In the end, it's the OP's decision. From my perspective, though, first year teachers can't be picky unless they're in an area with a high teacher shortage. Most charters are at-will. To me, it's a no brainer to accept this job but continue looking. If something better comes along, accept it and back out of the charter. If nothing else comes along, at least you're employed and able to get experience that will be of benefit when looking for positions in the future.
     
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  10. Leaborb192

    Leaborb192 Enthusiast

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    Apr 23, 2018

    .
     
    Last edited: Feb 4, 2019
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  11. Ms.Holyoke

    Ms.Holyoke Connoisseur

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    Apr 23, 2018

    Today, I had my demo for the public school which is right next to the charter. The charter pays the same as this school since it's in district. The public school has an 8 hour long school day and pays the same but I LOVE this school and the kids seem awesome.

    Unfortunately, my demo didn't go very well (or I think it didn't go very well.) She said that my classroom management could be improved upon but she said that can be done with coaching. That was her biggest feedback. She said they have at few other demo lessons too. The lesson really wasn't the best showcase of my teaching abilities and the principal left in the middle :( not sure why that means but I don't think I got the job. I'm upset because this was a really good opportunity.
     
  12. bella84

    bella84 Aficionado

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    Apr 23, 2018

    Exactly. I even remember, when I interviewed for the mid-year opening at the good school district, the principal asked me, right before I walked out the door at the end of the interview: "If you don't mind me asking, how can you get out of your contract?" I explained that I was working at a charter school and that my contract was at-will. I think he was surprised to find that a currently-employed teacher could accept a mid-year opening without repercussions. When he found that I could and his only other option was to go with people who had no experience, it was easy for him to offer me the job.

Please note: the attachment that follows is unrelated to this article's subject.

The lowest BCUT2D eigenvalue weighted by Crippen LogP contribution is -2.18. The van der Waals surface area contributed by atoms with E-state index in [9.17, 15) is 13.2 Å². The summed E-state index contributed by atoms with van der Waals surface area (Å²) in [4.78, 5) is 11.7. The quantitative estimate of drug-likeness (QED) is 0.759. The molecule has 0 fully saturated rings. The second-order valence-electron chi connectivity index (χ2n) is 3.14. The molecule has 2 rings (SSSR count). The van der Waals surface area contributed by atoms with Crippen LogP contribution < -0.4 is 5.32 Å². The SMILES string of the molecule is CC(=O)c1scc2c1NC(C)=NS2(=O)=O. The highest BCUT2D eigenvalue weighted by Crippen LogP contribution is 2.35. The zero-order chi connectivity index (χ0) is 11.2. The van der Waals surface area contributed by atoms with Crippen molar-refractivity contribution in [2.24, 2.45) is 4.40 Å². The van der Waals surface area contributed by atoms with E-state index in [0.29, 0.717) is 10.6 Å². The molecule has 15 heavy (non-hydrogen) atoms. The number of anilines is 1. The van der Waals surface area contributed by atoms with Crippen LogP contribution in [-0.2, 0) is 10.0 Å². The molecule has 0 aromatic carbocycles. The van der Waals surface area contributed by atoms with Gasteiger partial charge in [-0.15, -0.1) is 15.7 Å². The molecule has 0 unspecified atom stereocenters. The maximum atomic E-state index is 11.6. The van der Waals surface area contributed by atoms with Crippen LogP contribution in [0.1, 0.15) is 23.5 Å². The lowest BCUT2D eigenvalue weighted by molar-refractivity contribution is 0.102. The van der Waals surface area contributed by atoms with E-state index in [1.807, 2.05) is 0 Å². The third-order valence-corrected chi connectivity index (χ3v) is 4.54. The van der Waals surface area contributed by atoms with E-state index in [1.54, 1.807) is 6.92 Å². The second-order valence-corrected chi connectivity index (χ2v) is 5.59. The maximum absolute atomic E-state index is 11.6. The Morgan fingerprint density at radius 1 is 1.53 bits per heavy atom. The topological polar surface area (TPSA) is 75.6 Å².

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  13. Ms.Holyoke

    Ms.Holyoke Connoisseur

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    Apr 23, 2018

    Wow!! The public school I interviewed at has classes of about 22 students. The classes I student teach now are smaller so I'm definitely not ready for a class of 30 students!!
     
  14. Ms.Holyoke

    Ms.Holyoke Connoisseur

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    Apr 24, 2018

    I'm feeling really disappointed with my demo lesson from yesterday. I would love feedback on how to improve at demo lessons because I'm not doing a great job right now.

    -I only had a handful of kids participate. I know I should have done a turn and talk. Normally I would cold call in my own class. I also tried to say "someone at this table please" to answer a question but they didn't answer. It's a school with many ELLs so I was also nervous to cold call.

    - I let kids call out when I know I shouldn't have :( This is what I'm used to doing in my student teaching and I think it was just a habit. In my own classroom, I believe in raised hands. I got this feedback in two of my lessons.